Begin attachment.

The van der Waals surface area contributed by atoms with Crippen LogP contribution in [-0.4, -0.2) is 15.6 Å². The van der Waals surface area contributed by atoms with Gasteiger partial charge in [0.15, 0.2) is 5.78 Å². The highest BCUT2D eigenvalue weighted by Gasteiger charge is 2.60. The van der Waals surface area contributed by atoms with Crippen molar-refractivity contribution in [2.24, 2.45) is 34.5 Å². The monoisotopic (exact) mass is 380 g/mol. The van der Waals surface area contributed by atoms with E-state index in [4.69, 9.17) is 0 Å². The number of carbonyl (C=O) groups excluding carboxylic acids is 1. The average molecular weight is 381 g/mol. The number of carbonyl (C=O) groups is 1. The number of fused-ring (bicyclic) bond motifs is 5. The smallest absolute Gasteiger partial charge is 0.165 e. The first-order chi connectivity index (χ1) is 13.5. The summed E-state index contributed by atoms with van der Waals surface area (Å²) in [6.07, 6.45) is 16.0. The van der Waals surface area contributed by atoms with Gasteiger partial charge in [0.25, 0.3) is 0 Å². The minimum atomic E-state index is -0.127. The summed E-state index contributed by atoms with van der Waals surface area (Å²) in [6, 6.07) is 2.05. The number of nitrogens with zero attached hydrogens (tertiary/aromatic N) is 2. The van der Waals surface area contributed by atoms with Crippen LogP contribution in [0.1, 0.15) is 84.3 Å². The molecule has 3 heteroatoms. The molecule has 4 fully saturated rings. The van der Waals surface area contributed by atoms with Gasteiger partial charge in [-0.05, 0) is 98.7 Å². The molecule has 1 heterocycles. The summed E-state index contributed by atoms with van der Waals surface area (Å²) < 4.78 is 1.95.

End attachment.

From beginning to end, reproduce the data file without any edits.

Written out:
The van der Waals surface area contributed by atoms with Crippen LogP contribution in [-0.4, -0.2) is 15.6 Å². The van der Waals surface area contributed by atoms with Gasteiger partial charge in [0.15, 0.2) is 5.78 Å². The highest BCUT2D eigenvalue weighted by Gasteiger charge is 2.60. The van der Waals surface area contributed by atoms with Crippen molar-refractivity contribution in [2.24, 2.45) is 34.5 Å². The monoisotopic (exact) mass is 380 g/mol. The van der Waals surface area contributed by atoms with E-state index in [4.69, 9.17) is 0 Å². The number of carbonyl (C=O) groups excluding carboxylic acids is 1. The average molecular weight is 381 g/mol. The number of carbonyl (C=O) groups is 1. The number of fused-ring (bicyclic) bond motifs is 5. The smallest absolute Gasteiger partial charge is 0.165 e. The first-order chi connectivity index (χ1) is 13.5. The summed E-state index contributed by atoms with van der Waals surface area (Å²) in [6.07, 6.45) is 16.0. The van der Waals surface area contributed by atoms with Gasteiger partial charge in [0.25, 0.3) is 0 Å². The minimum atomic E-state index is -0.127. The summed E-state index contributed by atoms with van der Waals surface area (Å²) in [6, 6.07) is 2.05. The number of nitrogens with zero attached hydrogens (tertiary/aromatic N) is 2. The van der Waals surface area contributed by atoms with Crippen LogP contribution in [0.1, 0.15) is 84.3 Å². The molecule has 3 heteroatoms. The molecule has 4 fully saturated rings. The van der Waals surface area contributed by atoms with Gasteiger partial charge in [-0.05, 0) is 98.7 Å². The molecule has 1 heterocycles. The summed E-state index contributed by atoms with van der Waals surface area (Å²) < 4.78 is 1.95.